The idea of package managers is nice, but the way it’s currently designed and implemented in Haiku is bad, because it’s pretty apparent that it only considers and caters to the case of software products/projects from outside sources. As a result, it runs roughshod over users who are simply making small-scale changes to their personal computing environment to customize it to their own liking. Expecting users to use package management for things like their own shell scripts is entirely unreasonable. It imposes a needless burden on such use cases, especially when those shell scripts are likely to be tweaked and updated very frequently, very unlike software built and intended for mass distribution.

Haiku says its focus is on Personal Computing, which creates the very reasonable expectation that we users can tweak and adapt our systems to enhance whatever way of working suits us best as individual users. But the way things are now, Haiku users seem to be conceptualized as either simple consumers of mass distributed software, or producers of mass distributed software, with only cursory acknowledgement given to the truly Personal Computer user.

My statement was neither aggression nor was it preemptive. I simply emphatically pointed out that it’s very bad, and that a user finds it completely unacceptable. My statement is entirely appropriate. Consider what I encountered above while looking into this problem, along with Haiku not copying files it was told to copy without so much as an “I’m sorry, I couldn’t do what you wanted me to.”, and you’ll have an idea of where I’m coming from and why I said what I said.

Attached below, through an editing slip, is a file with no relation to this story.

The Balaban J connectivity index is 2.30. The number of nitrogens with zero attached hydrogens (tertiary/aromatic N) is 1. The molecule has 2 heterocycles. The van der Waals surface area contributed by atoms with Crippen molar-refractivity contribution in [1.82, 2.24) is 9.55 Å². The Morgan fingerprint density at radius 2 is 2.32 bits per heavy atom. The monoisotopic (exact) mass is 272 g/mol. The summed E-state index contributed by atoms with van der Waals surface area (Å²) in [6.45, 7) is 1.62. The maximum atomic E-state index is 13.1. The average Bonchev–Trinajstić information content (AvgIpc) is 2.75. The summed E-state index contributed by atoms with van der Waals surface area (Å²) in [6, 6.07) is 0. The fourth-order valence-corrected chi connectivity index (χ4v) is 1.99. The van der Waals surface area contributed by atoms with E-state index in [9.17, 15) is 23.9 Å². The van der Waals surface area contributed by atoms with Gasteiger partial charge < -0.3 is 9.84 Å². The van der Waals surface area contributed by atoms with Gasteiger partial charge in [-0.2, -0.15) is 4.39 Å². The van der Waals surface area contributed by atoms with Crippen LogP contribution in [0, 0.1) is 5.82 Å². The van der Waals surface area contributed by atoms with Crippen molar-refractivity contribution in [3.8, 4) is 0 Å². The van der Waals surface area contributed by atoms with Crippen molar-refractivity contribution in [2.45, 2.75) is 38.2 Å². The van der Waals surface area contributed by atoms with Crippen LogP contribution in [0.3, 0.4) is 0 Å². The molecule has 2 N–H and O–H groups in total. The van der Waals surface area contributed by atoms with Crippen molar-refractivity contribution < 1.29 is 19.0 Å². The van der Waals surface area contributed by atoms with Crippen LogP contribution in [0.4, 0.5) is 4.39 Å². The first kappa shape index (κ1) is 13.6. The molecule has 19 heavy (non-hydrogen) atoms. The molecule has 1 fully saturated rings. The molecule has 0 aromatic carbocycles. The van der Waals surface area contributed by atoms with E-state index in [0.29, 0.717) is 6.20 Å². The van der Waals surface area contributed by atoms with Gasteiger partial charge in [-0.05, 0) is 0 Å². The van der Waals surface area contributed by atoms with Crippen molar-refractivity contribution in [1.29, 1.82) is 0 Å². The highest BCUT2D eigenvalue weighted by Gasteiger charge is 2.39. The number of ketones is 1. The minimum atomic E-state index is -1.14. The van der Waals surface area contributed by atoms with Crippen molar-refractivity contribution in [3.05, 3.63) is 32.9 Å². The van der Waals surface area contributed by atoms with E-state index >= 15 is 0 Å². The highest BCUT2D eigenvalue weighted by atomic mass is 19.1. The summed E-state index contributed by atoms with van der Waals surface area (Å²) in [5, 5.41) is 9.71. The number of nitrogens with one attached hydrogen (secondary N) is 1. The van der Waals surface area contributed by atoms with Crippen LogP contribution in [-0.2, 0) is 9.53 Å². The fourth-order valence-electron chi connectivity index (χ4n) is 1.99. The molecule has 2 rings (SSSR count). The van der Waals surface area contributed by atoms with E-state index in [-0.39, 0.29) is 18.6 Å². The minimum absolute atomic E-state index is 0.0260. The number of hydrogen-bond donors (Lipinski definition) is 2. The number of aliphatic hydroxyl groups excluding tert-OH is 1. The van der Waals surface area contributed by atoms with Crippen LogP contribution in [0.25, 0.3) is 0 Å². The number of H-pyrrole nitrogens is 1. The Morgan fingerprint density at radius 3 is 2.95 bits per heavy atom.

Your response to my statement has only confirmed and reinforced my impression of the situation. From where I’m standing, it is you who has responded with undeserved aggression (which is exactly what your false accusation of aggression is), apparently to delegitimize my complaint. You owe me an apology, humdinger.

Could it also be USB/NTFS related? Why don’t you provide a snapshot of the kernel panic?